Is Washington finally working again? While Congress continues to disappoint the unemployed and the undocumented, some prominent conservatives are helping to push bipartisan legislation to aid another marginalized constituency: criminals. Simply put, Republicans have helped make this the greatest Congress ever for pot smokers and thieves.
Just last week, Sens. Rand Paul and Cory Booker unveiled the REDEEM Act, a bill that aims to help nonviolent offenders with measures that would restrict the use of solitary confinement for juveniles, grant certain drug offenders access to food stamps and welfare, and allow for the sealing of nonviolent criminal records.
“What I’ve found as I’ve been around Kentucky and met people is that I meet people who still have trouble getting a job because of their felony record sometimes,” Paul said at a Politico event last Wednesday. “And many of these are nonviolent felonies. And I think, really, you serve your time, you should get a second chance. And so to me it’s a lot about trying to get people back into the society, back into employment.”
Paul has been perhaps the most outspoken conservative in Congress to argue the need for criminal justice reform in recent months, but he’s certainly not alone. Since the passage of the Fair Sentencing Act of 2010, a bill that reduced the infamous sentencing disparity between crack and powdered cocaine, a number of similarly focused, bipartisan bills have been put forward. Sen. Mike Lee has been working with Sen. Dick Durbin on a bill that will likely build upon the Justice Department’s efforts to reduce mandatory minimums. In the spring, Sen. John Cornyn introduced a bill with Sen. Patrick Leahy aimed at bringing more oversight and accuracy into the use of forensics in criminal cases.
Paul, who has worked with Leahy on another mandatory minimum bill and legislation to grant voting rights to nonviolent ex-cons, says that he’s spoken with President Obama about combining REDEEM and some of the other bills into a major reform package. If that happens, it will be a significant policy accomplishment, as well as the culmination of a major policy reversal for leading conservatives who, almost simultaneously, have come to realize something liberals have long known: After decades of practice, we’ve gotten far too good at imprisoning people for minor offenses.
Advancing that truth in conservative circles has been a project years in the making. For nearly a decade now, conservative activists and state policymakers have successfully pushed for corrective reform in the unlikeliest of places, including in a state famously at ease with putting criminals to death. In 2007, conservatives in the Texas legislature opted to close a major projected shortfall in prison space with probation reform and rehabilitation programs instead of with new prison beds and expensive corrections facilities. The results have been promising. “Since then, Texas’ incarceration rate has fallen nearly 20 percent, a decline attributed in large part to these programs,” wrote Mother Jones’ Shane Bauer earlier this year. “Meanwhile, Texas’ crime rate is at its lowest since 1968.”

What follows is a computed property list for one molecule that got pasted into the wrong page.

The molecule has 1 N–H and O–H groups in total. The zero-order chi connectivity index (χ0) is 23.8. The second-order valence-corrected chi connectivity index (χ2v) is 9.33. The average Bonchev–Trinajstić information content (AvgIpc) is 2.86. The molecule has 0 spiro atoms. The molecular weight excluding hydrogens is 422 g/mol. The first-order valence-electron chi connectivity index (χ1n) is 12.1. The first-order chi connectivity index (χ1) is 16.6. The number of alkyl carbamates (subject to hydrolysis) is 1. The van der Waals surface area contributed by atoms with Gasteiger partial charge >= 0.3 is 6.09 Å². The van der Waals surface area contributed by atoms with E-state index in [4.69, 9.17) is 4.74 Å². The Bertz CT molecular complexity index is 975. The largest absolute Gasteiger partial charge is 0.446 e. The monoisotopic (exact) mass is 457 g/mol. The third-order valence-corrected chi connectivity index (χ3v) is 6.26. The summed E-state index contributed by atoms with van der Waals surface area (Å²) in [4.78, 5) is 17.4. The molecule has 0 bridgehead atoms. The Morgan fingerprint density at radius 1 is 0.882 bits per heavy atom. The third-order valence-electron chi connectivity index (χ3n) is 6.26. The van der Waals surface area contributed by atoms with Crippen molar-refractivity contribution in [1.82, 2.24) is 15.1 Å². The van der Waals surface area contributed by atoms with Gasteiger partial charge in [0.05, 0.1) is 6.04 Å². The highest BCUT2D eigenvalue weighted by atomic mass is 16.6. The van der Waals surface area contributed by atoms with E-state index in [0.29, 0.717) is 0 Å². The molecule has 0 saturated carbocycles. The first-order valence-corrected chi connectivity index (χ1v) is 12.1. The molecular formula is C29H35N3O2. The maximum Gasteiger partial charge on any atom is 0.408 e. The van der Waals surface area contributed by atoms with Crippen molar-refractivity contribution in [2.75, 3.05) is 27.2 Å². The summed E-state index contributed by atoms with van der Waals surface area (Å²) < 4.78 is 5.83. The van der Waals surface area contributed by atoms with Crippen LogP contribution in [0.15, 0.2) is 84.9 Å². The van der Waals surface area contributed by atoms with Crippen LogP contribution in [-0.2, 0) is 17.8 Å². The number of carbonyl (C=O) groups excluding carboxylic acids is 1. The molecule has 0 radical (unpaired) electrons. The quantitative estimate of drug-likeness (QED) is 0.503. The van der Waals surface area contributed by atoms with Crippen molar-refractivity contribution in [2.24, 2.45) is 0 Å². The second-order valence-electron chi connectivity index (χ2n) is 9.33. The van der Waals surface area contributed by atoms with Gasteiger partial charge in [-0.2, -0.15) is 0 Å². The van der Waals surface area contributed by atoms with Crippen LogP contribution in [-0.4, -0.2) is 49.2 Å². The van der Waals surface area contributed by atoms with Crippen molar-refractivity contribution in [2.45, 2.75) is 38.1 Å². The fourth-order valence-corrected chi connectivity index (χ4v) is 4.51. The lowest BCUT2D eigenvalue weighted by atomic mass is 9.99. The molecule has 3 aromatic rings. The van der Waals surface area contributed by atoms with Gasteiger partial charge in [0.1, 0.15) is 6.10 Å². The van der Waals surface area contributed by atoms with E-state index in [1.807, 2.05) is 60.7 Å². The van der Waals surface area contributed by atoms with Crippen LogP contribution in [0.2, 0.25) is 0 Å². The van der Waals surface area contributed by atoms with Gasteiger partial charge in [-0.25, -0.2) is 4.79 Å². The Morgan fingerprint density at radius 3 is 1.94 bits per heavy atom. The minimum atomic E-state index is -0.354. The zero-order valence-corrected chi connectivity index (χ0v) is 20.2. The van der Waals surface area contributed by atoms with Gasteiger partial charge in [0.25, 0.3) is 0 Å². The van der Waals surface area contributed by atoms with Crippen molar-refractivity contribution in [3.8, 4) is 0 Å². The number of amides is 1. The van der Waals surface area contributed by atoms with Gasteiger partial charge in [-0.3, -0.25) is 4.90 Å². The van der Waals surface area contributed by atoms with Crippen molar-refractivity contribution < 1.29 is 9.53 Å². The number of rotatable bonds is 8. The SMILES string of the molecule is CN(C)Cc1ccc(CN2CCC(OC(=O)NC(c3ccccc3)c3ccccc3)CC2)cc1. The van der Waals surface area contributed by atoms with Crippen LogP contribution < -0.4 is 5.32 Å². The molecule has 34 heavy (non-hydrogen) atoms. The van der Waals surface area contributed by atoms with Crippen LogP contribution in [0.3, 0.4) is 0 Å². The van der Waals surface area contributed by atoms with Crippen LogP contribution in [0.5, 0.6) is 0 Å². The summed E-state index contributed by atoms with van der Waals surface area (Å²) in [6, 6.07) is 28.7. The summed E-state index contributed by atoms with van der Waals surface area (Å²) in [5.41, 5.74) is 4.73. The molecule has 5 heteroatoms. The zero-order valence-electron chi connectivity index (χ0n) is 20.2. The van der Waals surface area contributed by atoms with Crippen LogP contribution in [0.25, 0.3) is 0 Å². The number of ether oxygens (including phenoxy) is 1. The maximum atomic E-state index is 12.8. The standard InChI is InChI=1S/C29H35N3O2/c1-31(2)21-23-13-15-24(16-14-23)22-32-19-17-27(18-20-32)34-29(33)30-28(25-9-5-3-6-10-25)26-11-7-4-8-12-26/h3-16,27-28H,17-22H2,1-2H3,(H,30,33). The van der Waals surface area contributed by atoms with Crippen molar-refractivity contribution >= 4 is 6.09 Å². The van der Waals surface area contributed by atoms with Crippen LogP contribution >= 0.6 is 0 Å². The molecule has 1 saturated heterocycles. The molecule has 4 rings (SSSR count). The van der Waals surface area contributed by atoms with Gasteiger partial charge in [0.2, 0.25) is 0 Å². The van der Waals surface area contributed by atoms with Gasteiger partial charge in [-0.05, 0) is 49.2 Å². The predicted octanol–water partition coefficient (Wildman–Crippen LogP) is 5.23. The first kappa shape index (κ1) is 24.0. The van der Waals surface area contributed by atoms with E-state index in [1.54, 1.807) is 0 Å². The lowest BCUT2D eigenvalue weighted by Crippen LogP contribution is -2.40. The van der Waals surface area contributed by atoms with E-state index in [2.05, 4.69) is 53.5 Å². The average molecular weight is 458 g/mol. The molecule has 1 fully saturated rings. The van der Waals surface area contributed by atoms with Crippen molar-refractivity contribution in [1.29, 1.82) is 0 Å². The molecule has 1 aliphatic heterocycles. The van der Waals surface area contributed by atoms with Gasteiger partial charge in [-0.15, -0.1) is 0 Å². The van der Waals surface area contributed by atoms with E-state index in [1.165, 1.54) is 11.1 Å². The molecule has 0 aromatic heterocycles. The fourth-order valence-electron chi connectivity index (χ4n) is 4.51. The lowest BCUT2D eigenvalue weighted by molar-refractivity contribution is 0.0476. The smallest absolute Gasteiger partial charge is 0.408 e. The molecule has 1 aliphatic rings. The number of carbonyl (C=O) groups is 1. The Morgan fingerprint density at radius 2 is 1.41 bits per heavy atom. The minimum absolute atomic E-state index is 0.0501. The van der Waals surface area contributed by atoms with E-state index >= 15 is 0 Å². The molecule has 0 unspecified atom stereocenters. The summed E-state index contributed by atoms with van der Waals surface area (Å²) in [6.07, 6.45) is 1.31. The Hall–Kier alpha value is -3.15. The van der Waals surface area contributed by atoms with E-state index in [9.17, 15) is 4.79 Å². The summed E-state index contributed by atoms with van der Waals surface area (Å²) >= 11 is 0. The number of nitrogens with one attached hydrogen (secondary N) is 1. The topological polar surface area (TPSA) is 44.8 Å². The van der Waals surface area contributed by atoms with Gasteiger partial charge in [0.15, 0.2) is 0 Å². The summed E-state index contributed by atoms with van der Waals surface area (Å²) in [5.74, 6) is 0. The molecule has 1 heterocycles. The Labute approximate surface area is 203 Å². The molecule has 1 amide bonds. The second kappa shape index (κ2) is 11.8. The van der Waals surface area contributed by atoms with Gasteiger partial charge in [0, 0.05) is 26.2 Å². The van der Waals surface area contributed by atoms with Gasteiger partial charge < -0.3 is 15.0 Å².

In 2010 the conservative group Right on Crime was formed to try to replicate Texas’ success around the country. One of its leading advocates has been anti-tax advocate and liberal bogeyman Grover Norquist, who promoted the cause alongside Texas Gov. Rick Perry at the Conservative Political Action Conference in March.
“Republicans have tended to focus on those things that the government shouldn’t be doing in the first place,” he said. “They also need to be—and are—spending more time now saying, ‘OK, about those things that the government needs to do: Are we doing them as well as we should be?”
That state-level conversation has now moved to Congress, where forward-thinking Republicans are working to buck obstructionism and enact policies that could yield electoral dividends in the years ahead. Like immigration reform, justice reform can be seen, in part, as an effort at capturing a greater share of a crucial and largely Democratic voting bloc—black Americans, who are far more likely to be incarcerated. Unsurprisingly, justice reform was a cornerstone of Paul’s speech at Howard University last year, an event that Norquist argues moved the needle on the issue for conservatives.
Though Norquist is positive about the additional attention justice reform is now getting from conservatives at the national level, he holds reservations about federal inducements to state action of the kind proposed in the REDEEM Act.
“If this is dictated in Washington, then nobody at the state level has any buy-in and any interest in making it work,” he contends. “I think the way to do this is to find a handful of states and pass things there.”
Conservative writer Ramesh Ponnuru, who has been at the center of endless discussion about the rise of reform conservatism, agrees that states should be given the freedom to rethink their corrections systems at their own pace, but he also thinks that national conservatives won’t squander the chance to use the issue to improve perceptions of the Republican Party.
“I don’t think it’s any surprise that people want to soften their image as Republicans. And so this is one way of doing that,” he said. “And you’re not going to be able to do that if you’re a conservative lawmaker on Capitol Hill by saying, ‘Well this might be a good idea, but I’m going to leave it to the states and otherwise keep my hands free of it.’ ”
In short, the looming central debate among Republicans on this issue will be about the role of the federal government in promoting justice reform rather than about whether justice reform should happen at all. Despite Rick Perry’s best efforts to preserve it, “tough on crime” seems to be on its way out as a conservative mantra. “Smart on crime” is officially in.
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